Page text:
Triple digit heat waves in Manhattan may slow down the tourists scrambling to cram in a dinner and a show — or locals simply panting to exit the Times Square subway station. But they haven't dampened enthusiasm along the Great White Way. Three of the musicals headed for Charlotte in the PAC's 2010-11 Broadway Lights season — Billy Elliot (opening on Jan. 12), In the Heights (Feb. 15), and Next to Normal (July 12) — are still going strong in Gotham.
We squeezed four musicals into a recent three-day pilgrimage to the theater district, including two productions, Million Dollar Quartet and La Cage aux Folles, that hadn't seen the light of day — or the chill of night — when we last visited in January. We also managed to catch up with Billy Elliot at its 703rd performance, so I can assure you that Elton John's latest is the best new musical I've seen on Broadway since Spring Awakening adorned the 2007-08 season.
Here's the lowdown:
• Billy Elliot: The Musical (***3/4 out of 4): Set against the backdrop of the agonizing 1984 coal miner strike in Northeast England during the dreary Thatcher Era, Billy is a lad who discovers the ballet — and an amazing aptitude for it — when he lingers overlong after a boxing class. His hardhat dad, whose 50p for boxing lessons has been rechanneled to the gracious hands of ballet mistress Mrs. Wilkinson, is outraged.
Billy's mum is dead, and we sense that dad's staunch opposition might be softened if she were alive. Elder brother Tony is the more formidable obstacle, virulently homophobic in his prejudices, although his brother is straight. When Billy earns the opportunity to audition for the Royal Ballet School, Tony is deeply ashamed. And where's the money going to come from to send him there? But all the Elliots are keenly aware that their way of life is imperiled. When union workers go on strike, there's plenty of time for reflection.
Naturally, the story is a beautiful bouquet to dance and an affirmation of the primacy of the arts. But there's also a paean to pursuing your dreams that universalizes Billy's struggle, and there's a working-class nobility to Wilkinson's crusade to help Billy escape the town and the life where she is trapped. Kate Hennig brings a Thatcher-like steeliness and pugnacity to Wilkinson that steers us far from sentimentality, and Tony Award winner Gregory Jbara has returned to the role of Dad, proving himself worthy of the prize in a richly nuanced performance.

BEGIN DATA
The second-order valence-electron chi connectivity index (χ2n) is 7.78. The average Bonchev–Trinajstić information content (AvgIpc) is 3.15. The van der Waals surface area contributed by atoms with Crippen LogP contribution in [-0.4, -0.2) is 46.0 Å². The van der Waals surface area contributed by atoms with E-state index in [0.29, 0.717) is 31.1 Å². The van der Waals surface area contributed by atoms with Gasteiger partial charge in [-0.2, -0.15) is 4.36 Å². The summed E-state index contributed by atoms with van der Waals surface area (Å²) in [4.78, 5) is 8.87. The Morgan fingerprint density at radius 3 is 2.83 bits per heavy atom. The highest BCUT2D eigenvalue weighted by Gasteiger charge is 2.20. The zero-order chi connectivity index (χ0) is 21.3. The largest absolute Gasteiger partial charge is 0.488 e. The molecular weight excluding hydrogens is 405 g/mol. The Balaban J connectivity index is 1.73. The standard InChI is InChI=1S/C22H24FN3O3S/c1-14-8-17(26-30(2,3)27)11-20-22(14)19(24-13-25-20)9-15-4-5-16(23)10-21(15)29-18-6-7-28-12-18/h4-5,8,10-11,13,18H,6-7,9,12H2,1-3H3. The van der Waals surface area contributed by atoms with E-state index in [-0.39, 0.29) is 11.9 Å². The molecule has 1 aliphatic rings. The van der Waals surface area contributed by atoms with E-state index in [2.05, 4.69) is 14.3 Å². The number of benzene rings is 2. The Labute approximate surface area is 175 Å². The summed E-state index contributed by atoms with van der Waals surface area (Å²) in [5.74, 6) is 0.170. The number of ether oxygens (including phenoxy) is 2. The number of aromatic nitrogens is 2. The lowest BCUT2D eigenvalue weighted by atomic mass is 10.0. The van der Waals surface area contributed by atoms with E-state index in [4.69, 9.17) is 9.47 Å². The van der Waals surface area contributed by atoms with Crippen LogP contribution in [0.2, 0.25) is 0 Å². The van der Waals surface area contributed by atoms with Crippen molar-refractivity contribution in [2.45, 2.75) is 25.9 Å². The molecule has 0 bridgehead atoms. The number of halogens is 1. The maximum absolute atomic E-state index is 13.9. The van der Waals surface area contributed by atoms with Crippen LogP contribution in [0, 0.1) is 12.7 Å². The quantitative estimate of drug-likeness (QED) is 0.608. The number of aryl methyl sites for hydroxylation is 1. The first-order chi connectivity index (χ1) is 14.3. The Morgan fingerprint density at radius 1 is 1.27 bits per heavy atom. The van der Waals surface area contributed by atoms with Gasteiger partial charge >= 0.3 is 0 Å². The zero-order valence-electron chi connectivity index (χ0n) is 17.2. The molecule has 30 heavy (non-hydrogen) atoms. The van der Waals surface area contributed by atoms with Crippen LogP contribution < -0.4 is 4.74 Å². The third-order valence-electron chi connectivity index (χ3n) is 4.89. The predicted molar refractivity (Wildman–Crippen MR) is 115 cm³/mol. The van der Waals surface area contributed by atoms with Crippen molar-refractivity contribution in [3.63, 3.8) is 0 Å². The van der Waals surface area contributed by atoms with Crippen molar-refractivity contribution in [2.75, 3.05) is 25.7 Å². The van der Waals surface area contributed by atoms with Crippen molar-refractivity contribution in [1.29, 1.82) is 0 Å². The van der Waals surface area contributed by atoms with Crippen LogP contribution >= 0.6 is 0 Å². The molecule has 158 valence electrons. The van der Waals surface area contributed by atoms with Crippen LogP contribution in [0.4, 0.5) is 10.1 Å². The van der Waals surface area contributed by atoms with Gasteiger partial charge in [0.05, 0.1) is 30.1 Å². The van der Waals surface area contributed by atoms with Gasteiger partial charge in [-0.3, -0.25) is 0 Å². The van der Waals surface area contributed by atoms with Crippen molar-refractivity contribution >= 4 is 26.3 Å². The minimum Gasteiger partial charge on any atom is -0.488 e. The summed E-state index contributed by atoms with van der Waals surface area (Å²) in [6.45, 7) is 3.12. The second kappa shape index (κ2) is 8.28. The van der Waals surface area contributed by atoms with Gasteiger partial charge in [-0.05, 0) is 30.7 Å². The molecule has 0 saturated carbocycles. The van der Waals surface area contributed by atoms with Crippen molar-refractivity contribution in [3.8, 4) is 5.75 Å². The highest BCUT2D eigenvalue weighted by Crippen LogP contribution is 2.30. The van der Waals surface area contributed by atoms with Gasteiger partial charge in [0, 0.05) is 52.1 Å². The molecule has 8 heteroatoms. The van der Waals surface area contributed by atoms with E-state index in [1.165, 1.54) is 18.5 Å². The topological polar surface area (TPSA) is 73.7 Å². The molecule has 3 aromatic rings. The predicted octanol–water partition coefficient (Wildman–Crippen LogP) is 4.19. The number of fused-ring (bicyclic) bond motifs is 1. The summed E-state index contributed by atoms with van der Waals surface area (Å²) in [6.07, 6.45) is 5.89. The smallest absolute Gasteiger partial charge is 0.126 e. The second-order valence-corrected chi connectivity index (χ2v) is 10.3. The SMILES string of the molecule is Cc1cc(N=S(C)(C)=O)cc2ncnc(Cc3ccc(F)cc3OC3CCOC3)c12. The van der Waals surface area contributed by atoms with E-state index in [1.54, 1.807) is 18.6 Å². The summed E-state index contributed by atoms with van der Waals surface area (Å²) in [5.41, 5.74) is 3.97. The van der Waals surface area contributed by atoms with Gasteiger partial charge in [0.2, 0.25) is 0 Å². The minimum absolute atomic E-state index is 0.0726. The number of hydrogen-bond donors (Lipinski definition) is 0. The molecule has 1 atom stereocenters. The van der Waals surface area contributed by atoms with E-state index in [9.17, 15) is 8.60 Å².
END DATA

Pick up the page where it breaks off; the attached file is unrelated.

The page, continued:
More than any movie can be, the musical productions and tours of Billy Elliot are mind-boggling affirmations of youth and talent. Three young actors shared the 2009 Tony Award for the title role, and five altogether different boys were listed on the night we attended. Of course, all the ballerinas in supporting roles are expected to be better drilled than a grimly realistic film, and they are.
Although one might argue that colorblind casting undermines the impression that the elder Elliots are ignorant and prejudiced, I was glad that I saw African American Liam Redhead in the role, just to show how well it works. Redhead is pure grace and joy, and his presence only throws Jbara's excellence — and the seething Jeff Kready's fine Tony Elliot — into stronger relief.
Sir Elton's music, especially the miners' anthems, triumphantly overachieves. If you've already decided, on the basis of last year's Tony Awards telecast, that "Angry Dance" is Billy's pre-eminent showstopper, the climactic "Electricity" may catch you by surprise.
• Million Dollar Quartet (***1/4) — Yes, boys and bobbysoxers, it's true that Elvis Presley, Johnny Cash, Jerry Lee Lewis, and Carl Perkins were together at the Sun Records studio in Memphis on December 4, 1956. It's also true that Sun producer Sam Phillips had the presence of mind to roll the tape and preserve the impromptu jam session.
There was a bit of legend built into the original CD release of the tape back in 1990, long after The King had died. Though Johnny Cash appears on the album cover of Million Dollar Quartet and the subsequent Complete Million Dollar Quartet, neither his voice nor his guitar is captured on mic — if he even participated. As for the music on these albums, it is a treasurable document but hardly a musical treasure.